When Jerry Gulke looks at the current strength of the soybean market, he sees fundamentals at work.
With crop shortfalls expected in South America and ongoing demand for beans, “this is pure fundamental supply and demand,” said Gulke, president of the Gulke Group in Chicago and a farmer in Illinois. “These are underlying fundamentals that (most analysts) missed because they have been so focused on the fact that the U.S. was doing to have a 400-million-bushel carryover.”
Those widespread bearish expectations, of course, were sharply adjusted in May when USDA released a new-crop carryover estimate of just 305 million bushels.
In addition, uncooperative weather in South America has negatively affected crop production and crop quality, forcing many analysts to recalculate their forecasts. “People have been so fixated on the fact that we were going to get big crops out of South American forever,” Gulke said. “Now here we are,” with July soybean futures ending the week at $11.32 and December corn at $4.19.
Could this be the top? Gulke doubts it. “Today was a typical day where we opened up higher and down we went and then we rallied back up where we closed higher on corn and beans both,” he said of Friday’s market movements. “That is typical of people wanting a second chance to buy their grain to fill their needs.”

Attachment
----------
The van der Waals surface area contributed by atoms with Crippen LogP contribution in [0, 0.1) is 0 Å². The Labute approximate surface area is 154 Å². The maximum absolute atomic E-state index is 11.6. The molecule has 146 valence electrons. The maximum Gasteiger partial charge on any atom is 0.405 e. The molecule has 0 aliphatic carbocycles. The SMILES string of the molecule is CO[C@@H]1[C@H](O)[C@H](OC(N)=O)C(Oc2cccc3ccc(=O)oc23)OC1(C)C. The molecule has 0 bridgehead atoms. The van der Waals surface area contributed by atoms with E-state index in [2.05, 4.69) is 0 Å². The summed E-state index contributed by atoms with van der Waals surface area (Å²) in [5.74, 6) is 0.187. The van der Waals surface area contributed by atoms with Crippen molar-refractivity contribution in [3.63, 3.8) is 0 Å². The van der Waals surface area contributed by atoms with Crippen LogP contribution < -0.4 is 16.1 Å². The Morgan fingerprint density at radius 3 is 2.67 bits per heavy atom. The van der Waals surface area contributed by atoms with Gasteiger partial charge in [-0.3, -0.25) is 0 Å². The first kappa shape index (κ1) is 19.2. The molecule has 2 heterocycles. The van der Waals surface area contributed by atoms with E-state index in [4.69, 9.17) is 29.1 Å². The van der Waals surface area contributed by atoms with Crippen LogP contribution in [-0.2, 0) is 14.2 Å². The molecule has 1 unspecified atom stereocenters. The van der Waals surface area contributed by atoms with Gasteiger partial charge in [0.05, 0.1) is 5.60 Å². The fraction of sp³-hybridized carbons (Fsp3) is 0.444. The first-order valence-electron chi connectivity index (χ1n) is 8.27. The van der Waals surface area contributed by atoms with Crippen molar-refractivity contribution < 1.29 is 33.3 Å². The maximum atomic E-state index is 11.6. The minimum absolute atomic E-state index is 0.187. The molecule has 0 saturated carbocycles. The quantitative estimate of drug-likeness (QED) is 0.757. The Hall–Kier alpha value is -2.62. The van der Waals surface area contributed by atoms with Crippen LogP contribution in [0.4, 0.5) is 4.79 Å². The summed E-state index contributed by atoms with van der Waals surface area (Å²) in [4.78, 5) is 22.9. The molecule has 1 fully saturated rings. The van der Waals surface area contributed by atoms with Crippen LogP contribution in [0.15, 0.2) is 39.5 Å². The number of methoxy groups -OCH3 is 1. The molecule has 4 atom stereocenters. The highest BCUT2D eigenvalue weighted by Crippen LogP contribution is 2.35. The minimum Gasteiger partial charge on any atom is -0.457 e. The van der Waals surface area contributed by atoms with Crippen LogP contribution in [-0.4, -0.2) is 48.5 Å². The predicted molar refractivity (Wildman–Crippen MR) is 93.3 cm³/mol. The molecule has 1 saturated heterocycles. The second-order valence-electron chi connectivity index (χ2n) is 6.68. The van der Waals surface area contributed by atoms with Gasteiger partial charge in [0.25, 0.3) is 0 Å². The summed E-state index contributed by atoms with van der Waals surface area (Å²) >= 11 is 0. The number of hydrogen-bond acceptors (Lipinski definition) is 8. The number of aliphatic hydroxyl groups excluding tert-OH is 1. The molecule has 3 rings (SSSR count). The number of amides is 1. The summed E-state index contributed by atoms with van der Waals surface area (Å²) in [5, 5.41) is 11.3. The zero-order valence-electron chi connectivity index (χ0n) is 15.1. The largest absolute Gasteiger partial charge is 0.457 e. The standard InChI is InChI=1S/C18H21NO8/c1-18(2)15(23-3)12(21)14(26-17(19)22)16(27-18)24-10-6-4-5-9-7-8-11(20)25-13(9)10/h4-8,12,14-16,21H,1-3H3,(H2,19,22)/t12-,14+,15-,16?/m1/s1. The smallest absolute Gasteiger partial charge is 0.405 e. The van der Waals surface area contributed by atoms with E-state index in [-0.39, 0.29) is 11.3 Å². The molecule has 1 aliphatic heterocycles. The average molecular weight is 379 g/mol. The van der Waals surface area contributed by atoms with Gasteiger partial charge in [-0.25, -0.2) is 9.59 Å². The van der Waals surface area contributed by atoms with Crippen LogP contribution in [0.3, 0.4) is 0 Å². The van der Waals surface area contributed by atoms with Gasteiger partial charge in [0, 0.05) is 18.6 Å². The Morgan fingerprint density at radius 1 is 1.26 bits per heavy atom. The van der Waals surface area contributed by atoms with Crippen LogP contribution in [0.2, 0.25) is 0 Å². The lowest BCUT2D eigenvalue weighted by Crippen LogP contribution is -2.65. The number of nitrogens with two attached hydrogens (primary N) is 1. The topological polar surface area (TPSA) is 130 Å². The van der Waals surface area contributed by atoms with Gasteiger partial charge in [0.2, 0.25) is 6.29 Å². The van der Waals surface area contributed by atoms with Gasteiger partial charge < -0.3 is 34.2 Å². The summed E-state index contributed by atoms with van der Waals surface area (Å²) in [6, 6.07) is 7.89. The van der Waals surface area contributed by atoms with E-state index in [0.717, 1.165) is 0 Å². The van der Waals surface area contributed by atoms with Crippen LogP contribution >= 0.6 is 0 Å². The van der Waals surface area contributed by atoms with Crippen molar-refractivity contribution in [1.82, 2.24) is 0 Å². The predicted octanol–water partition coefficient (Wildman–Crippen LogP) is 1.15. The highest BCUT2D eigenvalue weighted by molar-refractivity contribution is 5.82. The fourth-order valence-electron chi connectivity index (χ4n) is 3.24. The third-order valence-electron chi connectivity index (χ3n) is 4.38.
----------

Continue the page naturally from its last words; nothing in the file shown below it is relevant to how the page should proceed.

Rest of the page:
That could continue to be a factor in the months to come.
Gulke, like others, is already looking ahead to USDA’s June Acreage report and production estimates.
“If we only get a million more acres of beans and the crop comes in a bushel or so less, (end users) will have a problem as far as supply. They’ll have a problem way into 2017,” he said. “The only place to buy beans this fall will be the U.S. producer. South America and Argentina probably won’t have any soybeans to move. Brazil won’t have any corn.”
It could be good news for U.S. farmers eager for a profitable crop.
End users “are going to need the best producer in the world to supply them with grain this this fall, which is hard to do at harvest, when farmers have a tendency to hold,” Gulke noted. “Things could be very exciting this fall.”
Listen to his full comments here:
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